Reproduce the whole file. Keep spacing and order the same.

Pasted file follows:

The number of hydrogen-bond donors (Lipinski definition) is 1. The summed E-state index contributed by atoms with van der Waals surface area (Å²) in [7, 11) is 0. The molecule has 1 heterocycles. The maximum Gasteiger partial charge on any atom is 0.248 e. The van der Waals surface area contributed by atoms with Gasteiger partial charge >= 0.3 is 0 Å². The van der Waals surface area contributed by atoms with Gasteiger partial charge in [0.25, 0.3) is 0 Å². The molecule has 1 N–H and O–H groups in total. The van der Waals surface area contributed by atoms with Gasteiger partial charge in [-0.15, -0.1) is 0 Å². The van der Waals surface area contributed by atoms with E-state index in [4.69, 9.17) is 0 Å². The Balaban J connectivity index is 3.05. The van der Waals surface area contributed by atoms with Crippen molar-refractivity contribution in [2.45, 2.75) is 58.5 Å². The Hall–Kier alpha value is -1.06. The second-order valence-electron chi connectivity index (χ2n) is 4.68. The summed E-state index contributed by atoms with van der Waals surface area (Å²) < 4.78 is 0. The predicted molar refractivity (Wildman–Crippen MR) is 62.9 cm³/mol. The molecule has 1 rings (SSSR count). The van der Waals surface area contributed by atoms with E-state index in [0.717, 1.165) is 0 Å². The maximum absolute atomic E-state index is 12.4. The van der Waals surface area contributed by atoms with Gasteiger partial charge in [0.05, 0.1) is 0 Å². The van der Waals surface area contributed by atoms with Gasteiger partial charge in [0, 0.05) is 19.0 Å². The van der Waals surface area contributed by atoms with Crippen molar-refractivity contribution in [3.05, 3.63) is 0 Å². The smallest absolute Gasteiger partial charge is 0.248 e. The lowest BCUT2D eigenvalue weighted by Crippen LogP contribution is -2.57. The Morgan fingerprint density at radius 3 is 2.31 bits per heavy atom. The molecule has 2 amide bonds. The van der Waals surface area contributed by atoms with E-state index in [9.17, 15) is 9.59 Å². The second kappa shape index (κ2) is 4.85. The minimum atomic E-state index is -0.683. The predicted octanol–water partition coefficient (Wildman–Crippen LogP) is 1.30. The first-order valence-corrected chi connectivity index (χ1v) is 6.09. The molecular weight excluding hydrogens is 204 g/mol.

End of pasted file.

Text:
The number of hydrogen-bond donors (Lipinski definition) is 1. The summed E-state index contributed by atoms with van der Waals surface area (Å²) in [7, 11) is 0. The molecule has 1 heterocycles. The maximum Gasteiger partial charge on any atom is 0.248 e. The van der Waals surface area contributed by atoms with Gasteiger partial charge >= 0.3 is 0 Å². The van der Waals surface area contributed by atoms with Gasteiger partial charge in [0.25, 0.3) is 0 Å². The molecule has 1 N–H and O–H groups in total. The van der Waals surface area contributed by atoms with Gasteiger partial charge in [-0.15, -0.1) is 0 Å². The van der Waals surface area contributed by atoms with E-state index in [4.69, 9.17) is 0 Å². The Balaban J connectivity index is 3.05. The van der Waals surface area contributed by atoms with Crippen molar-refractivity contribution in [2.45, 2.75) is 58.5 Å². The Hall–Kier alpha value is -1.06. The second-order valence-electron chi connectivity index (χ2n) is 4.68. The summed E-state index contributed by atoms with van der Waals surface area (Å²) < 4.78 is 0. The predicted molar refractivity (Wildman–Crippen MR) is 62.9 cm³/mol. The molecule has 1 rings (SSSR count). The van der Waals surface area contributed by atoms with E-state index in [0.717, 1.165) is 0 Å². The maximum absolute atomic E-state index is 12.4. The van der Waals surface area contributed by atoms with Gasteiger partial charge in [0.05, 0.1) is 0 Å². The van der Waals surface area contributed by atoms with Gasteiger partial charge in [0, 0.05) is 19.0 Å². The van der Waals surface area contributed by atoms with Crippen molar-refractivity contribution in [3.05, 3.63) is 0 Å². The smallest absolute Gasteiger partial charge is 0.248 e. The lowest BCUT2D eigenvalue weighted by Crippen LogP contribution is -2.57. The Morgan fingerprint density at radius 3 is 2.31 bits per heavy atom. The molecule has 2 amide bonds. The van der Waals surface area contributed by atoms with E-state index in [9.17, 15) is 9.59 Å². The second kappa shape index (κ2) is 4.85. The minimum atomic E-state index is -0.683. The predicted octanol–water partition coefficient (Wildman–Crippen LogP) is 1.30. The first-order valence-corrected chi connectivity index (χ1v) is 6.09. The molecular weight excluding hydrogens is 204 g/mol.